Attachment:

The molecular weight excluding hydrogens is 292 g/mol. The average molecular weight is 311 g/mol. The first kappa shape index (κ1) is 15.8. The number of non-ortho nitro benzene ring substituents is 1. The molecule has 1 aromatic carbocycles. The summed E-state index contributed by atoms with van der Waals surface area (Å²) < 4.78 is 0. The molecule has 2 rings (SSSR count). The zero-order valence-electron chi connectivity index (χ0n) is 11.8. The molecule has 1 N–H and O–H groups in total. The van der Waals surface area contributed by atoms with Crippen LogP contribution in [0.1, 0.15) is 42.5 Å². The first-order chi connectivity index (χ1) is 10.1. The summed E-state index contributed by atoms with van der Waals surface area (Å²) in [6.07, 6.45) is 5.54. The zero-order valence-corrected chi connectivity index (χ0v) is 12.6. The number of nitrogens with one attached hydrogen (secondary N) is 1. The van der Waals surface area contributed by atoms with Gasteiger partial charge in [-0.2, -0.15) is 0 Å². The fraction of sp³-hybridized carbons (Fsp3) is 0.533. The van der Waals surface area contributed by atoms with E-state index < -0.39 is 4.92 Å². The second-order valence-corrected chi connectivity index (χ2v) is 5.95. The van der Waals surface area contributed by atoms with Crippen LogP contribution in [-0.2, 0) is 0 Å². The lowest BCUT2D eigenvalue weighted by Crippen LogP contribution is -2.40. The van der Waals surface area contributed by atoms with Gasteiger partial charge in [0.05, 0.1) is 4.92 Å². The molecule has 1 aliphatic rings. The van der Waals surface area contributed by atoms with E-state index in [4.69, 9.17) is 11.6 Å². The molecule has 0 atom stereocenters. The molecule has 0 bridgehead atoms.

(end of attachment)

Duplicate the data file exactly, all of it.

The molecular weight excluding hydrogens is 292 g/mol. The average molecular weight is 311 g/mol. The first kappa shape index (κ1) is 15.8. The number of non-ortho nitro benzene ring substituents is 1. The molecule has 1 aromatic carbocycles. The summed E-state index contributed by atoms with van der Waals surface area (Å²) < 4.78 is 0. The molecule has 2 rings (SSSR count). The zero-order valence-electron chi connectivity index (χ0n) is 11.8. The molecule has 1 N–H and O–H groups in total. The van der Waals surface area contributed by atoms with Crippen LogP contribution in [0.1, 0.15) is 42.5 Å². The first-order chi connectivity index (χ1) is 10.1. The summed E-state index contributed by atoms with van der Waals surface area (Å²) in [6.07, 6.45) is 5.54. The zero-order valence-corrected chi connectivity index (χ0v) is 12.6. The number of nitrogens with one attached hydrogen (secondary N) is 1. The van der Waals surface area contributed by atoms with Gasteiger partial charge in [-0.2, -0.15) is 0 Å². The fraction of sp³-hybridized carbons (Fsp3) is 0.533. The van der Waals surface area contributed by atoms with E-state index < -0.39 is 4.92 Å². The second-order valence-corrected chi connectivity index (χ2v) is 5.95. The van der Waals surface area contributed by atoms with Crippen LogP contribution in [-0.2, 0) is 0 Å². The lowest BCUT2D eigenvalue weighted by Crippen LogP contribution is -2.40. The van der Waals surface area contributed by atoms with Gasteiger partial charge in [0.05, 0.1) is 4.92 Å². The molecule has 1 aliphatic rings. The van der Waals surface area contributed by atoms with E-state index in [4.69, 9.17) is 11.6 Å². The molecule has 0 atom stereocenters. The molecule has 0 bridgehead atoms.